On Thu, Jul 28, 2016 at 4:44 AM, Amit Kapila <amit.kapil...@gmail.com> wrote: > On Tue, Jul 26, 2016 at 11:58 AM, Fujii Masao <masao.fu...@gmail.com> wrote: >> On Wed, Jul 13, 2016 at 3:06 AM, Jeff Janes <jeff.ja...@gmail.com> wrote: >>> On Tue, Jul 12, 2016 at 10:48 AM, Peter Eisentraut >>> <peter.eisentr...@2ndquadrant.com> wrote: >>>> On 7/12/16 12:53 PM, Jeff Janes wrote: >>>>> The --help message for pg_basebackup says: >>>>> >>>>> -Z, --compress=0-9 compress tar output with given compression level >>>>> >>>>> But -Z0 is then rejected as 'invalid compression level "0"'. The real >>>>> docs do say 1-9, only the --help message has this bug. Trivial patch >>>>> attached. >>>> >>>> pg_dump --help and man page say it supports 0..9. Maybe we should make >>>> that more consistent. >>> >>> pg_dump actually does support -Z0, though. Well, sort of. It outputs >>> plain text. Rather than plain text wrapped in some kind of dummy gzip >>> header, which is what I had naively expected. >>> >>> Is that what -Z0 in pg_basebackup should do as well, just output >>> uncompressed tar data, and not add the ".gz" to the "base.tar" file >>> name? >> >> Yes, I think. What about the attached patch? >> > > What if user tries to use -Z 0 with format as tar, won't it generate > base.tar without any compression? I am not sure if that is what Jeff > intends to say in his proposal.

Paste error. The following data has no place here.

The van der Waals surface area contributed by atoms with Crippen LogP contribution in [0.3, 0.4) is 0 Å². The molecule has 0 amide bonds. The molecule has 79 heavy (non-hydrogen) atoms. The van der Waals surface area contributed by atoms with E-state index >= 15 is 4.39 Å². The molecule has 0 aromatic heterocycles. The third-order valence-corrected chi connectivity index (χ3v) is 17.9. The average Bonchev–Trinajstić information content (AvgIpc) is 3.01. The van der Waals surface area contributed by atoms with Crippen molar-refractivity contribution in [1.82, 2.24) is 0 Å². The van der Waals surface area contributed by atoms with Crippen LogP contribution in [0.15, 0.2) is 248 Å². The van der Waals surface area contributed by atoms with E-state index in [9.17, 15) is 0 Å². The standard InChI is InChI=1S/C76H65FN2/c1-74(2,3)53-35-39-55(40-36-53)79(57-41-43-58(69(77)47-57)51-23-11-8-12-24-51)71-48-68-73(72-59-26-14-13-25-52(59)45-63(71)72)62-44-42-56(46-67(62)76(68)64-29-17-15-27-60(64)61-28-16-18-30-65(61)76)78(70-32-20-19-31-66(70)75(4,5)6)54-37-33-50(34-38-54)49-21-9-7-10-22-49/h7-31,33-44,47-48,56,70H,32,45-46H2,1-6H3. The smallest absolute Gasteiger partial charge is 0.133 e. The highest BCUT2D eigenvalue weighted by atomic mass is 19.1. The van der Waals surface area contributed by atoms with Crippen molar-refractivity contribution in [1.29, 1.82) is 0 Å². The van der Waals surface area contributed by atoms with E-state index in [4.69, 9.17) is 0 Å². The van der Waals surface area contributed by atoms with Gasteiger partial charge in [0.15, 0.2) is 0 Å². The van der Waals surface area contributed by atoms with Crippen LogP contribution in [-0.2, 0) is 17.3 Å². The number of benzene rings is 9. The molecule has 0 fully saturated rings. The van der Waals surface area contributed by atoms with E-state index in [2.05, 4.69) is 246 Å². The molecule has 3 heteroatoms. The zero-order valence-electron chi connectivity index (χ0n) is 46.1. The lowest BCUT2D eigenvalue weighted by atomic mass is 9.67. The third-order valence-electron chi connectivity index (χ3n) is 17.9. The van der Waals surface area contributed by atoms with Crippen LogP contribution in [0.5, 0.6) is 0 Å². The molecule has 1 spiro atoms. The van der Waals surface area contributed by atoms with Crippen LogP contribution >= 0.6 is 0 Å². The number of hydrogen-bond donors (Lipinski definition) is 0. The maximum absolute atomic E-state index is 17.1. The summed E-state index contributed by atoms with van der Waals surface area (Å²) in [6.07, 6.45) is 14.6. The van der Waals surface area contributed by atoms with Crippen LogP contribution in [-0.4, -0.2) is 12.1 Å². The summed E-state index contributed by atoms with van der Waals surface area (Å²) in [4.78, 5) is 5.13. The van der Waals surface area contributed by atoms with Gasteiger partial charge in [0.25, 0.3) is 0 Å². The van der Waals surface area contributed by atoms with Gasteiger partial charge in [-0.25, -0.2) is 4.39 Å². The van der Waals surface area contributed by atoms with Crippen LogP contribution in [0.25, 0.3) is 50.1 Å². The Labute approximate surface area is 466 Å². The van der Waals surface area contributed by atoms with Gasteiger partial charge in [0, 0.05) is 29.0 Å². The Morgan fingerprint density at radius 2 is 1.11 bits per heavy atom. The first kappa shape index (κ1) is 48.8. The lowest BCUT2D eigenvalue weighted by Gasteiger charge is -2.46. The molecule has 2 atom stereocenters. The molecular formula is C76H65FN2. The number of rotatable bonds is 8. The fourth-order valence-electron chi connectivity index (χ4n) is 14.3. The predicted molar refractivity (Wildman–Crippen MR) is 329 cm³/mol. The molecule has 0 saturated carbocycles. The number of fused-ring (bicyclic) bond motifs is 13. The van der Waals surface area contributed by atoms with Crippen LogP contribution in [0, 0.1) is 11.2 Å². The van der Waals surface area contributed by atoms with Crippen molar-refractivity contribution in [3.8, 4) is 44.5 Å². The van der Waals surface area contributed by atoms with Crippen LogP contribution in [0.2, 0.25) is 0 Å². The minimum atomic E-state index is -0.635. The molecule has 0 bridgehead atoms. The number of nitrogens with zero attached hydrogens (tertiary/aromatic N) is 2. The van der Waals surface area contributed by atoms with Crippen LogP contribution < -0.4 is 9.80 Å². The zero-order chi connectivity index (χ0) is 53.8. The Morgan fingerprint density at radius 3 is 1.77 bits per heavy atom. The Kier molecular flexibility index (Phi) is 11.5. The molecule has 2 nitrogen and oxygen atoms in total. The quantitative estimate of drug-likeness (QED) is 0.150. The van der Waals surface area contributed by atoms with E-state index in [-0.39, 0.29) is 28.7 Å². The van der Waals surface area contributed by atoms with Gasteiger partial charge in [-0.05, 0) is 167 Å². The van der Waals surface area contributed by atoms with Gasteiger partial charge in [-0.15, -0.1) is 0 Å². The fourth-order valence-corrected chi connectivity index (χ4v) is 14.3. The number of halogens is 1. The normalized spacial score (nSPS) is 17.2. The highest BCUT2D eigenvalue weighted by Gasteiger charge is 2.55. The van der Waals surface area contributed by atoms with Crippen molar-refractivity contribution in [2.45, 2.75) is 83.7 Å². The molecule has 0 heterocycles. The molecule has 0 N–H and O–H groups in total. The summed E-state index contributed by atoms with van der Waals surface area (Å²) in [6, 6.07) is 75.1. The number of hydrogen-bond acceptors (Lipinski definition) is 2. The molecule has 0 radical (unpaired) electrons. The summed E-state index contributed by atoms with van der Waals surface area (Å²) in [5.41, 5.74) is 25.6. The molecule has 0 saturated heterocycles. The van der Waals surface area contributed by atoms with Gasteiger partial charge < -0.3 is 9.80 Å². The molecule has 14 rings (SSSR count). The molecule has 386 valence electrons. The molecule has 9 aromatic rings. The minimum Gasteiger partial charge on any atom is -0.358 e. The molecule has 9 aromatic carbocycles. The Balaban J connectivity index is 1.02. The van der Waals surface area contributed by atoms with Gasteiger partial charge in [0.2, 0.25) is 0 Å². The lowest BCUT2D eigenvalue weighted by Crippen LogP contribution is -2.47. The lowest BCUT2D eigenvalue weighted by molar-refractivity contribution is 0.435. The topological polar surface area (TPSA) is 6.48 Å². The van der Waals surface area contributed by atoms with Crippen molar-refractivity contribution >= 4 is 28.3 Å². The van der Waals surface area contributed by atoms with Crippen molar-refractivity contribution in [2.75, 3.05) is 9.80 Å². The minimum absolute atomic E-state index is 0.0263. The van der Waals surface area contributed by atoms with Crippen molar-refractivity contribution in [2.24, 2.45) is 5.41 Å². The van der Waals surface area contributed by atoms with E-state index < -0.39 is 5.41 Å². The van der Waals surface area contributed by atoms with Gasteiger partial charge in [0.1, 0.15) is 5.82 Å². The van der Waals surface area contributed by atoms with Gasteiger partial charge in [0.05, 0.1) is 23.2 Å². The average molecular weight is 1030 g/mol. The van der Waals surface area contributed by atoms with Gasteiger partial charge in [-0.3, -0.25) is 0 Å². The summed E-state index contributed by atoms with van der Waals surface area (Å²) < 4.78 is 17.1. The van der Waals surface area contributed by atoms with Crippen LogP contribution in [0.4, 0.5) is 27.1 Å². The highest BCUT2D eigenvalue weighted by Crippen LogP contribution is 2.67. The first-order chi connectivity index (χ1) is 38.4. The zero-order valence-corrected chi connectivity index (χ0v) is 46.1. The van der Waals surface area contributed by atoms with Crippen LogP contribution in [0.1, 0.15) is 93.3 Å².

My initial proposal was just to change the "usage" message to match reality. I think the current proposal is to make -Z0 be identical to having no -Z specified at all, in other words produce a .tar file, not a .tar.gz file. I had thought we could make a .gz file which didn't actually use compression, just packaged up the data behind a gzip header, but after looking at it I don't think libz actually supports that. Plus, it would be pretty silly to have uncompressed data that would then have to be "uncompressed" merely to unwrap it. It could be useful for testing where you don't want to write for special cases in your shell script (which is where I discovered this, I wanted to test all values between 0 and 9 and see which was fastest given my combination of CPU, network, data and disks), but not useful for practical use. I am happy with the code as currently committed. Cheers, Jeff -- Sent via pgsql-hackers mailing list (email@example.com) To make changes to your subscription: http://www.postgresql.org/mailpref/pgsql-hackers